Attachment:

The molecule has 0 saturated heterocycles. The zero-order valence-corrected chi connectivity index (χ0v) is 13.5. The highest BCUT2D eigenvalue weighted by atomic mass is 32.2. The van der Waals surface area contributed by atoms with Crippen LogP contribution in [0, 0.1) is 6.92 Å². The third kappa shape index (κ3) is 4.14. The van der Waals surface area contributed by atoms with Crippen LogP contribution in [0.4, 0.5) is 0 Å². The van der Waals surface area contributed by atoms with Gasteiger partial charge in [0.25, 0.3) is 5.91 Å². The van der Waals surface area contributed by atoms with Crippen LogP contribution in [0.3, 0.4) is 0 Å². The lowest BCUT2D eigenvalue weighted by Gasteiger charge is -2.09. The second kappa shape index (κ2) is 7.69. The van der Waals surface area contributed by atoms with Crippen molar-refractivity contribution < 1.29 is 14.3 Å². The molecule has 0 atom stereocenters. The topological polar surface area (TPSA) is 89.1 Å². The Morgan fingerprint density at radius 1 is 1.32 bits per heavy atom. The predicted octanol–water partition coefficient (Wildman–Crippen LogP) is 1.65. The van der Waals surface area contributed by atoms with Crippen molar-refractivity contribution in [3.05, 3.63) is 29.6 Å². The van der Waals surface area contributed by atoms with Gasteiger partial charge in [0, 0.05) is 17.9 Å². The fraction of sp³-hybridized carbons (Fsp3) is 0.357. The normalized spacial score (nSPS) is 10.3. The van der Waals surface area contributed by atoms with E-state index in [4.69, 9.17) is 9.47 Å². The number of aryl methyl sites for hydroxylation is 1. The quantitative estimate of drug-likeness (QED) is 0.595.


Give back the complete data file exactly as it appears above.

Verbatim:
The molecule has 0 saturated heterocycles. The zero-order valence-corrected chi connectivity index (χ0v) is 13.5. The highest BCUT2D eigenvalue weighted by atomic mass is 32.2. The van der Waals surface area contributed by atoms with Crippen LogP contribution in [0, 0.1) is 6.92 Å². The third kappa shape index (κ3) is 4.14. The van der Waals surface area contributed by atoms with Crippen LogP contribution in [0.4, 0.5) is 0 Å². The van der Waals surface area contributed by atoms with Gasteiger partial charge in [0.25, 0.3) is 5.91 Å². The van der Waals surface area contributed by atoms with Crippen LogP contribution in [0.3, 0.4) is 0 Å². The lowest BCUT2D eigenvalue weighted by Gasteiger charge is -2.09. The second kappa shape index (κ2) is 7.69. The van der Waals surface area contributed by atoms with Crippen molar-refractivity contribution < 1.29 is 14.3 Å². The molecule has 0 atom stereocenters. The topological polar surface area (TPSA) is 89.1 Å². The Morgan fingerprint density at radius 1 is 1.32 bits per heavy atom. The predicted octanol–water partition coefficient (Wildman–Crippen LogP) is 1.65. The van der Waals surface area contributed by atoms with Crippen molar-refractivity contribution in [3.05, 3.63) is 29.6 Å². The van der Waals surface area contributed by atoms with Gasteiger partial charge in [0, 0.05) is 17.9 Å². The fraction of sp³-hybridized carbons (Fsp3) is 0.357. The normalized spacial score (nSPS) is 10.3. The van der Waals surface area contributed by atoms with E-state index in [4.69, 9.17) is 9.47 Å². The number of aryl methyl sites for hydroxylation is 1. The quantitative estimate of drug-likeness (QED) is 0.595.